What makes the finish line of an ultramarathon so incredible? Ask any race director and they’ll probably tell you that everyone’s finish, from the victorious winners to the very last runners, pulls at the heartstrings when races come to an end. But why?
When we root for our favorite athletes and sports teams, there’s a powerful connection that compels us to scream at the screen or jump out of our seats. In the book, The Body Keeps the Score, author Bessel van der Kolk, MD, writes, “Our brains are built to function as members of a tribe. We are part of that tribe even when we are by ourselves, whether listening to music (that other people created), watching a basketball game on television (our own muscles tensing as the players run and jump), or preparing a spreadsheet for a sales meeting (anticipating the boss’s reactions). Most of our energy is devoted to connecting with others.”
This could explain the reason why we become so emotionally involved in the efforts of other athletes. Just like any parent that erupts in the excitement of their daughter’s first basket, or their son’s game-winning goal, we all have the capacity to connect with others – family or not – when we witness a struggle.
In ultrarunning, the challenge is completely solitary. There are no teammates to pass the ball to. While crews, volunteers and pacers provide necessary support, it’s up to the runner to get to the finish line. And, for many, it’s one of the most difficult feats they will ever accomplish in their lifetime. They aren’t competing against others, they are struggling against cutoffs, DNFs and their own mental demons — the competition is with themselves. And it’s not often we witness this kind of struggle in other sports. Especially not where the average age of competitors is over 40.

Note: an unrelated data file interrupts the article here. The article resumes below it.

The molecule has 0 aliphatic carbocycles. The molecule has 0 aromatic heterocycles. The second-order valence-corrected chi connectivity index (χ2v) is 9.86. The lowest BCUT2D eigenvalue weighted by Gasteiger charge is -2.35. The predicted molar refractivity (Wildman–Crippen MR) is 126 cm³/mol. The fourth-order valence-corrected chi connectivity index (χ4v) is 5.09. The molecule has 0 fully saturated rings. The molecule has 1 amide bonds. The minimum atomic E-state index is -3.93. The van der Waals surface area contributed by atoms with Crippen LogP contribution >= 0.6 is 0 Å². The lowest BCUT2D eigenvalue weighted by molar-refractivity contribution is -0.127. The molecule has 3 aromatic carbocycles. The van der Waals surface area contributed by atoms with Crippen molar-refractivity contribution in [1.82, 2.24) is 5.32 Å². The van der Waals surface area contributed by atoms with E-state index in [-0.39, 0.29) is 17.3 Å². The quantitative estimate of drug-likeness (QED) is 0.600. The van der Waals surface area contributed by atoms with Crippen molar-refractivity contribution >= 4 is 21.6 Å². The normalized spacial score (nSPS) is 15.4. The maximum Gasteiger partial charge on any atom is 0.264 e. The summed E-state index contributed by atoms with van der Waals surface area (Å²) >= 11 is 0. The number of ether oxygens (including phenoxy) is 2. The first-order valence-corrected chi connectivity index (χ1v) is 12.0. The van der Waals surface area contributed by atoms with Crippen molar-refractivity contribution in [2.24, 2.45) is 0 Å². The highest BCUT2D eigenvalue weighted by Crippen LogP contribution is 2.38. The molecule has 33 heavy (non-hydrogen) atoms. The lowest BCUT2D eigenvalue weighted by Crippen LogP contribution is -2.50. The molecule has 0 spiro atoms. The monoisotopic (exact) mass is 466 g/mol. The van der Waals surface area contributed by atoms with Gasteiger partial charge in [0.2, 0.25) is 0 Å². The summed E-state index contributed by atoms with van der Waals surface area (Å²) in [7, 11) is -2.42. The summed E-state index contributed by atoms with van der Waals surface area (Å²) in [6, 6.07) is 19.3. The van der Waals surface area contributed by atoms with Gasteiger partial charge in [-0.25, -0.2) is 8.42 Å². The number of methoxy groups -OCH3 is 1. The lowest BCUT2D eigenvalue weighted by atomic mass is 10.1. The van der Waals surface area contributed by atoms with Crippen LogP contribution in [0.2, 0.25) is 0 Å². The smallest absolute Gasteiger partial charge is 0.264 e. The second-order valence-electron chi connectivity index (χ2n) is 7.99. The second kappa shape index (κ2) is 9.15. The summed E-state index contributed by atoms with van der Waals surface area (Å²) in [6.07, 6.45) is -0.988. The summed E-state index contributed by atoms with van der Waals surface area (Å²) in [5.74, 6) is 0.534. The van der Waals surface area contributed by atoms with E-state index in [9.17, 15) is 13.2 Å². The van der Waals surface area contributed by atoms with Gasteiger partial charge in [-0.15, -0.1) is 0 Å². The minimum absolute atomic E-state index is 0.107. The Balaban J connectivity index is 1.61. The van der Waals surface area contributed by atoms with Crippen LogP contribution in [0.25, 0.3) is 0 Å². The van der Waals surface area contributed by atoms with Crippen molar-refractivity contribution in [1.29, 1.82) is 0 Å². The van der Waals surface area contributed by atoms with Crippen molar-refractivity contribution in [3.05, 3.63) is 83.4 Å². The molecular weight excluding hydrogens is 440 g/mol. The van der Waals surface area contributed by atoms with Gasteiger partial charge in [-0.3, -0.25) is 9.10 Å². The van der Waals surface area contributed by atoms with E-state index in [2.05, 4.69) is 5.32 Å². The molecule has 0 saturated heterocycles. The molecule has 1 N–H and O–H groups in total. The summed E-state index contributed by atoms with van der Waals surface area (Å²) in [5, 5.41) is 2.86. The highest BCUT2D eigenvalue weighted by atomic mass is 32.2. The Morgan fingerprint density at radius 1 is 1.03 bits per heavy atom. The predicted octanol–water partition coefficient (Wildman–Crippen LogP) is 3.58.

A connection forms between athletes like no other, and it’s why you’ll often find winners staying at the finish line to congratulate the very last runner. As it is often said, “Pull up a chair.” In 2015, Rob Krar, winner of Western States in 14:48, unexpectedly ran with 70-year-old Gunhild Swanson (while he was wearing flip flops) to help pace her to the finish in 29:59 with just 6 seconds to spare. It was one of the greatest moments in Western States history.
In this issue, we celebrate racing season, and as race day approaches, our columnists offer up advice, answer questions and dig into stories of legends in our sport, including renowned race photographer Glenn Tachiyama, who recently retired his lens, on page 30.
Jason Koop answers the question, “How Much Should You Race?” on page 11, Meghan “the Queen” Canfield gives new (and old) ultrarunners advice from fellow veterans like Tim Twietmeyer, on page 13 and we bring you a little “Octogenarian Inspiration” on page 50.
There are many who resist stepping to the start line of an ultra because they are afraid of the struggle or possible failure. However, the ultrarunning community was built around people who fell and got back up, only to try again. And again. That struggle is the foundation of our sport, and it’s why the ultrarunning community is like no other – we’ll offer hugs at an aid station, but we’ll also pull you out of the chair when you so desperately want to stay put, because we’ve been there and we want to see you finish what you started.